In the latest blow to San Francisco’s most storied neighborhood, Chinatown’s famous fortune cookie makers, the Golden Gate Fortune Cookie Factory on Ross Alley, say they’re struggling to keep the doors open.
The BBC reported this week that co-owner Kevin Chan, whose mother and uncle opened the business over 50 years ago, says rent on their alleyway space has tripled since 2016. And while the factory isn’t going anywhere right now, he fears for the future of the institution if the price keeps going up.
The fortune cookie factory does not enjoy the same fame and acclaim the world over as many other San Francisco landmarks, and yet it’s hard to imagine SF as the same city without it. Here’s why:
- A family-owned business, the Golden Gate Fortune Cookie Factory has operated out of the same building in Ross Alley since 1962.
- The factory’s claim to fame is its hand-folding technique: A freshly baked fortune cookie resembles a tiny pancake, and factory workers have minutes—sometimes just seconds—to place the fortune slip inside and then fold the whole thing in its proper shape before it cools into its fragile form.
- “Flat fortune cookies”—those that have been allowed to cool and harden without folding—are available too. They taste exactly the same but are easier to crumble as a topping on another desert, like ice cream. They’re also a labor saver for factory workers.
- Aside from the owners, the entire operation runs with three part-time employees.
- Accounts vary as to precisely how many cookies the factory produces per day, with figures ranging from 15,000 to 20,000 commonly cited. However, factory employees themselves say that most days they average about 10,000.
- On top of traditional hand-folding technique, the three different cookie machines circa-1952 used at the factory are classics in their own right and predate the business.
- A standard issue vanilla fortune cookie consists of flour, sugar, sesame seed, vanilla, butter, and eggs. But the exact recipe is a family secret, allegedly known only to one person today.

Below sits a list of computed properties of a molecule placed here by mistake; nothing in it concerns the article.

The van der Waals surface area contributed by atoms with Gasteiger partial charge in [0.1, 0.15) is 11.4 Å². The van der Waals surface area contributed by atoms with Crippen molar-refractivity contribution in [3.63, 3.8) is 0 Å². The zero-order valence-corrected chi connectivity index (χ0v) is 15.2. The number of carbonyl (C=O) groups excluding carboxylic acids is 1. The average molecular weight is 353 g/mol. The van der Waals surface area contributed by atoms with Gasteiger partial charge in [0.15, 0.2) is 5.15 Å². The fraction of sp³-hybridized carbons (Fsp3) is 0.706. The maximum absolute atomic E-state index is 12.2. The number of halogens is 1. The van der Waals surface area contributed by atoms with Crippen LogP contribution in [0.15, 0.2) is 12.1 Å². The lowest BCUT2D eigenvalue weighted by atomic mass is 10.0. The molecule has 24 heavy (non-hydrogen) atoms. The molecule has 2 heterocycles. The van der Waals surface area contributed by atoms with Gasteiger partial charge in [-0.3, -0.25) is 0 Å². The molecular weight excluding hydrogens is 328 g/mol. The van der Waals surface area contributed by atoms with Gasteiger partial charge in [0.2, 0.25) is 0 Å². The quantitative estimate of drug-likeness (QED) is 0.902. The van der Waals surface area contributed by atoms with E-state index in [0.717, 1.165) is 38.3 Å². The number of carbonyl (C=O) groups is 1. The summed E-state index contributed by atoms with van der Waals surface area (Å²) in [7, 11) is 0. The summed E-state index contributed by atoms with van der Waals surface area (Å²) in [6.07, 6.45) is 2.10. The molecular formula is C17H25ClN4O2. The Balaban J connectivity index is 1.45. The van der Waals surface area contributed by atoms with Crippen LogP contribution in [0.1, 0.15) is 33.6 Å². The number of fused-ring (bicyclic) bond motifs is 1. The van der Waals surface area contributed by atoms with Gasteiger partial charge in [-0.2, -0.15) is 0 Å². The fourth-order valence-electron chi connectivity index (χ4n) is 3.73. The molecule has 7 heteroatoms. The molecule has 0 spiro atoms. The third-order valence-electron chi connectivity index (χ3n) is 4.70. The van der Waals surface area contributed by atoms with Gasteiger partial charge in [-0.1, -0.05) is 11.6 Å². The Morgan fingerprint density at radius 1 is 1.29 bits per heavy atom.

- Fortune cookies are, of course, not Chinese—as Kevin Chan puts it, “If you go to China or Hong Kong and ask them for a fortune cookie, they’ll look at you like you’re a fool”—but to cookie’s actual origin is forever in dispute. The most popular story in SF, and the one put forth by the Golden Gate crowd, is that Makoto Hagiwara, the Japanese-American designer noted for the Japanese Tea Garden in Golden Gate Park, is responsible for the original idea.
- The factory building, 56 Ross Alley, dates to 1907. Since the original Chinatown, which used to look radically different, was devastated by the 1906 earthquake, that makes it among the oldest buildings in the neighborhood.
- According to Chan, the building’s original 1962 rent was $900 per month. Applying the inflation formula used by the Bureau of Labor Statistics, that’s the equivalent of over $7,500 per month today. But apparently business was a lot hotter back then, as factory owners say they fear they won’t be able to keep paying the $5,750 per month rent leveled on them now, a figure that’s triple what the price was only three years ago.
- Speaking of money, it’s free to drop in and look around the factory, but there’s a 50-cent fee for the privilege of taking pictures. The company often waves that fee for customers who plan on buying cookies.
- Some people refer to the Golden Gate Fortune Cookie Factory as the last place in the U.S. still making cookies by hand. However, the Oakland Fortune Cookie Factory on 12th Street also proclaims that it still abides by hand-folding techniques, and even claims to have opened five years before its San Francisco counterpart.
- The self-proclaimed oldest producer of fortune cookies in SF is Mee Mee Bakery on Stockton Street, which opened in 1950. But they switched from hand folding to automated cookie creation in the 1990s.
- The city declared the factory a legacy business—or “legendary business” as the shop’s site has it—in December of 2016, citing among other things the “unique cookie dough recipe,” “practice of selling handmade cookies,” the signage, and the antique machines on site as elements that distinguish it as significant.